Professor Albert Singer, who sees thousands of women each year at the Whittington Hospital's clinic for women with abnormal smears, says that the biggest problem with the smear test is the anxiety involved in waiting for the result and, if this is positive, in being referred to a hospital clinic for further investigation. This involves examination of the cervix by colposcope, a means of magnifying the cervix to identify any abnormal areas.

"The psychosexual trauma of being referred to a consultant is so great that we have been looking at ways of keeping women out of the clinic wherever possible," he says. "For instance, for women who have a mildly abnormal smear we have tried a technique called cervicography. Nurses, who also counsel the women beforehand, take photographs of the cervix and then we look at the slides. Women feel more comfortable with that."

The accuracy of the Polarprobe could also reduce the number of women referred for colposcopy unnecessarily, says Professor Singer. "The Polarprobe will make an enormous difference - and anything that makes the screening process more consumer-orientated, such as instant read-out of the result, is a big step forward."

The Polarprobe was invented in Australia, where two lateral-thinking gynaecological oncologists formed a research and development company called Polartechnics, utilising the skills of a number of physicists and rocket scientists from eastern Europe. Work began on the Polarprobe in 1987 and the model now being evaluated is the sixth prototype.

A paper describing preliminary research was published in the International Journal of Gynecological Cancer last year and the next stage is a large- scale study to assess its clinical value.Professor Singer, who heads one of the largest colposcopy clinics in Europe, and Tim Mould have agreed to conduct the clinical research.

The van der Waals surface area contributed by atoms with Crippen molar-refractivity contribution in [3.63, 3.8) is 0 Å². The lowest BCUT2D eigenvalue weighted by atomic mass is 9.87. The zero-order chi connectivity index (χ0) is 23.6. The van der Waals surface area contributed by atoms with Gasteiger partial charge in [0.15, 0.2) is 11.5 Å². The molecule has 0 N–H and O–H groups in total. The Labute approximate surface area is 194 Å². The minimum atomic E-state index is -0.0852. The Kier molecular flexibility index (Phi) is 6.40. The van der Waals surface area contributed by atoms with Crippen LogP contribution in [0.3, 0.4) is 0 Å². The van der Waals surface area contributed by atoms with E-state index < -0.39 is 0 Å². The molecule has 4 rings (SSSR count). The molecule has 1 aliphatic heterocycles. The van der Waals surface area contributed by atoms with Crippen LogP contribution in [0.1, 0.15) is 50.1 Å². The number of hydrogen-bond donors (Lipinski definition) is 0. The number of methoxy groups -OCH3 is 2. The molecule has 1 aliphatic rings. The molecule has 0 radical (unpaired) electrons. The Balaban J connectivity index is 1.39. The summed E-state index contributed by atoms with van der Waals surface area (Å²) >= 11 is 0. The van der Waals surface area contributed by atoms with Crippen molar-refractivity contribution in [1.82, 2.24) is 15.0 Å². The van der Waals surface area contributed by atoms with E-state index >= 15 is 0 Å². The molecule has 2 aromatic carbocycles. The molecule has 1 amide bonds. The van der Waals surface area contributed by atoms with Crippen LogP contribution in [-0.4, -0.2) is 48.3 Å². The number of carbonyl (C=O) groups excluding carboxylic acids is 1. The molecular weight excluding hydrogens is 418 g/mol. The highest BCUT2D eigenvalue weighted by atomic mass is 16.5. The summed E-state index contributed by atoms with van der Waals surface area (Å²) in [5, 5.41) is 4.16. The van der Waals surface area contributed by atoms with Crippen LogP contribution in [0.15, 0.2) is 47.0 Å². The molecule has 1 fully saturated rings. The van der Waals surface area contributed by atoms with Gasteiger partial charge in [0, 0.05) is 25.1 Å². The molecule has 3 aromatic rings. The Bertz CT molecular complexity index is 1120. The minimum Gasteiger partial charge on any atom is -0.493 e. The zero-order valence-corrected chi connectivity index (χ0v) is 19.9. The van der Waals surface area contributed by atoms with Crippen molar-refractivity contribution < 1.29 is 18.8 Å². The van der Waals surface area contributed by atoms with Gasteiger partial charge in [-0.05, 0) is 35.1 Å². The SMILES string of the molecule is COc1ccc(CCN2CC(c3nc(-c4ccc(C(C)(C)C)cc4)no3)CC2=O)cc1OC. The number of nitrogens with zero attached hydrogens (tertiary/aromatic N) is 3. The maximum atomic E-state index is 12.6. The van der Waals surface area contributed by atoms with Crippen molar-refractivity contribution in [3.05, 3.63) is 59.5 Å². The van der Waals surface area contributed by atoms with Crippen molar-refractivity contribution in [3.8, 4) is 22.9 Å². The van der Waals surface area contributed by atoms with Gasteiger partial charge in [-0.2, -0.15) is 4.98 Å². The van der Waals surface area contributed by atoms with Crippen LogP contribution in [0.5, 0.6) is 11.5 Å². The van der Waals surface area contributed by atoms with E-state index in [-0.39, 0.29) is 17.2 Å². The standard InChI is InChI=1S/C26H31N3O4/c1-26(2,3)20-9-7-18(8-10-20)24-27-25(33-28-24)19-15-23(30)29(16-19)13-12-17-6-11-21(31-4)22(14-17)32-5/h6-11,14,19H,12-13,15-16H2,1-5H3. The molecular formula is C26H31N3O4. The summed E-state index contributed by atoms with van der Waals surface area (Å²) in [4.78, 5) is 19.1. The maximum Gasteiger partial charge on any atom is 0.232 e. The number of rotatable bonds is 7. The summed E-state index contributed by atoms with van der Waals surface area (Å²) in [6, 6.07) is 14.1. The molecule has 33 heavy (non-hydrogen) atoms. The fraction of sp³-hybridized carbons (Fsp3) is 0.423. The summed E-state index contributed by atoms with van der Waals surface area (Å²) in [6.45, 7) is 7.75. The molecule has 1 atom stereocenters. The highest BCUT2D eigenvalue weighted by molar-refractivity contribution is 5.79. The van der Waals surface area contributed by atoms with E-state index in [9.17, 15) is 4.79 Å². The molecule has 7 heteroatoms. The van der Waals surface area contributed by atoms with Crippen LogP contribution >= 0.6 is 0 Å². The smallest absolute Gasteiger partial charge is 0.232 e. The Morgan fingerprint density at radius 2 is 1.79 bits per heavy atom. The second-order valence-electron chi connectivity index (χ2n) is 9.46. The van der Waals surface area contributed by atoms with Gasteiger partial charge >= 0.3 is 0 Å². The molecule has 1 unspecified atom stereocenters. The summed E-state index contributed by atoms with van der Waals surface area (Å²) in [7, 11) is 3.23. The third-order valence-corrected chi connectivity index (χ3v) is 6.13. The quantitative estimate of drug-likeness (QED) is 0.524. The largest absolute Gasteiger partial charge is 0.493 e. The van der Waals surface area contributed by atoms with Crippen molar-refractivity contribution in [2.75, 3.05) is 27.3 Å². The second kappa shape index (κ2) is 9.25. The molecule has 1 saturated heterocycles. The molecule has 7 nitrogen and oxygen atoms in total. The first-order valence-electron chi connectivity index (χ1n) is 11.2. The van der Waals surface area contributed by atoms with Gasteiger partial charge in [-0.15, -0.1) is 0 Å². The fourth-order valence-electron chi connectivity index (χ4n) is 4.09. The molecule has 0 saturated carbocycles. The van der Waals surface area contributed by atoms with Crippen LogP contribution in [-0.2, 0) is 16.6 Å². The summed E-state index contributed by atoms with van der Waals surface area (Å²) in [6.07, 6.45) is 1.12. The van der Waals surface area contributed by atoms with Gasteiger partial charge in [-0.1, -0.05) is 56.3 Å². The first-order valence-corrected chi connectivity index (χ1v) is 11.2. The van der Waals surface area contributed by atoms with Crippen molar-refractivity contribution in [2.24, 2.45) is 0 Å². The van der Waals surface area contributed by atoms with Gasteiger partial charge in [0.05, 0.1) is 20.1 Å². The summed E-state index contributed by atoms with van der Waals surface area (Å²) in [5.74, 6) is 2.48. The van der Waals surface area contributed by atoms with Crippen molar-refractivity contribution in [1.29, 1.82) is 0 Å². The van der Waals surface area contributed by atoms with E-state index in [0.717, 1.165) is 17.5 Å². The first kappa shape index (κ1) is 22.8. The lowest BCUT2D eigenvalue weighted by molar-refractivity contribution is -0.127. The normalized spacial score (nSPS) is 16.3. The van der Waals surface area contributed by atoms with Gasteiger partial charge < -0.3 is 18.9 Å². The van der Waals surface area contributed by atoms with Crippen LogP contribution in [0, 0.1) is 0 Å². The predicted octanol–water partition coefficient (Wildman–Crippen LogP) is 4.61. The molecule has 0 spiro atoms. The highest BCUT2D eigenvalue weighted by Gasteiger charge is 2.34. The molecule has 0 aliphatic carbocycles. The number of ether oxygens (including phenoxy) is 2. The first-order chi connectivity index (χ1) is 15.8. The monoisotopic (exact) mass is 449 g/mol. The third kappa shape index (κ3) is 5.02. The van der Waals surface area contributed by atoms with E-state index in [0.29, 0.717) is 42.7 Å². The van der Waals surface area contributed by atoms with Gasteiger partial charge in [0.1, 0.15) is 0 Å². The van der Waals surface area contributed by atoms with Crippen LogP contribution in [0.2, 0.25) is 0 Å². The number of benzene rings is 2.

They will use the Polarprobe on 1,000 women referred to the Whittington with abnormal smears and a further 1,000 women attending Well Woman clinics and a sexually transmitted diseases clinic. This group of women will have no known cervical abnormality. Staff will give them a smear and use the probe.

A possible future development is that the same technology could be used to detect other cancers. Already in Australia the Polarprobe team is investigating its use on skin cancer - applying the probe to suspect skin lesions to identify whetherthey are malignant. The detection of breast cancer is anotherpossibility.

``It offers the chance of a better test than the mammogram, which is expensive, involves X-rays and is used only on women over 50," says Mr Mould.

However, he is well aware that by singing the praises of the Polarprobe he could be drawing attention to the shortcomings of the smear test and perhaps deterring women from going for smears.

"Smear testing has dramatically reduced the number of deaths from cervical cancer," he stresses. It is still true that most women who develop cervical cancer have never had a smear test. And for now, although it is not perfect, it's all we have.